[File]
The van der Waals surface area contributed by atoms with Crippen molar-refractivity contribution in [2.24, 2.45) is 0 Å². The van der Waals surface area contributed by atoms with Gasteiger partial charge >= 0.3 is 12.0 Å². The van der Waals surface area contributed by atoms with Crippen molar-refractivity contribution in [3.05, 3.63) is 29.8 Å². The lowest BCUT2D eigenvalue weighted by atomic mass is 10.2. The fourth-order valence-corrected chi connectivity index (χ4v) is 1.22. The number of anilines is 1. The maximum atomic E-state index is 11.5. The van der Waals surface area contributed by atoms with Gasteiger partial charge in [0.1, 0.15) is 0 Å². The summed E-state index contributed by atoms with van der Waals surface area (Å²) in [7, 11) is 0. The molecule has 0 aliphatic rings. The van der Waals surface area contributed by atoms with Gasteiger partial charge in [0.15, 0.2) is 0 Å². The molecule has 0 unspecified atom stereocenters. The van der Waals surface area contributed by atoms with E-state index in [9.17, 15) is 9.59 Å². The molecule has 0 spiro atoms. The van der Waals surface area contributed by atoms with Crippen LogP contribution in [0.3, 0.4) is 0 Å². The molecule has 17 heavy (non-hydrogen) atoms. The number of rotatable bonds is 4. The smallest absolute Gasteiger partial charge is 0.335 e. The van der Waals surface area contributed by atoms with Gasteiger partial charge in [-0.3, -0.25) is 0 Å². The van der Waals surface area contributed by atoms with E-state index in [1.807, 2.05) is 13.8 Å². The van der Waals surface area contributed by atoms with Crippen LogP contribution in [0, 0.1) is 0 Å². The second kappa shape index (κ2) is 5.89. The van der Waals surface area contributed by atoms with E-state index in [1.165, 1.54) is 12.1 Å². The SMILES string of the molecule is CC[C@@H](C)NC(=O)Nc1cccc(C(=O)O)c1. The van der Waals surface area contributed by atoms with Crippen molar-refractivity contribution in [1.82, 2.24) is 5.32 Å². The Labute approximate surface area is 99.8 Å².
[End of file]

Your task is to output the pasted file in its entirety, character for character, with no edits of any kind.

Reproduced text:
The van der Waals surface area contributed by atoms with Crippen molar-refractivity contribution in [2.24, 2.45) is 0 Å². The van der Waals surface area contributed by atoms with Gasteiger partial charge >= 0.3 is 12.0 Å². The van der Waals surface area contributed by atoms with Crippen molar-refractivity contribution in [3.05, 3.63) is 29.8 Å². The lowest BCUT2D eigenvalue weighted by atomic mass is 10.2. The fourth-order valence-corrected chi connectivity index (χ4v) is 1.22. The number of anilines is 1. The maximum atomic E-state index is 11.5. The van der Waals surface area contributed by atoms with Gasteiger partial charge in [0.1, 0.15) is 0 Å². The summed E-state index contributed by atoms with van der Waals surface area (Å²) in [7, 11) is 0. The molecule has 0 aliphatic rings. The van der Waals surface area contributed by atoms with Gasteiger partial charge in [0.15, 0.2) is 0 Å². The molecule has 0 unspecified atom stereocenters. The van der Waals surface area contributed by atoms with E-state index in [9.17, 15) is 9.59 Å². The molecule has 0 spiro atoms. The van der Waals surface area contributed by atoms with Crippen LogP contribution in [0.3, 0.4) is 0 Å². The molecule has 17 heavy (non-hydrogen) atoms. The number of rotatable bonds is 4. The smallest absolute Gasteiger partial charge is 0.335 e. The van der Waals surface area contributed by atoms with Gasteiger partial charge in [-0.3, -0.25) is 0 Å². The van der Waals surface area contributed by atoms with E-state index in [1.807, 2.05) is 13.8 Å². The van der Waals surface area contributed by atoms with Crippen LogP contribution in [0, 0.1) is 0 Å². The second kappa shape index (κ2) is 5.89. The van der Waals surface area contributed by atoms with E-state index in [1.165, 1.54) is 12.1 Å². The SMILES string of the molecule is CC[C@@H](C)NC(=O)Nc1cccc(C(=O)O)c1. The van der Waals surface area contributed by atoms with Crippen molar-refractivity contribution in [1.82, 2.24) is 5.32 Å². The Labute approximate surface area is 99.8 Å².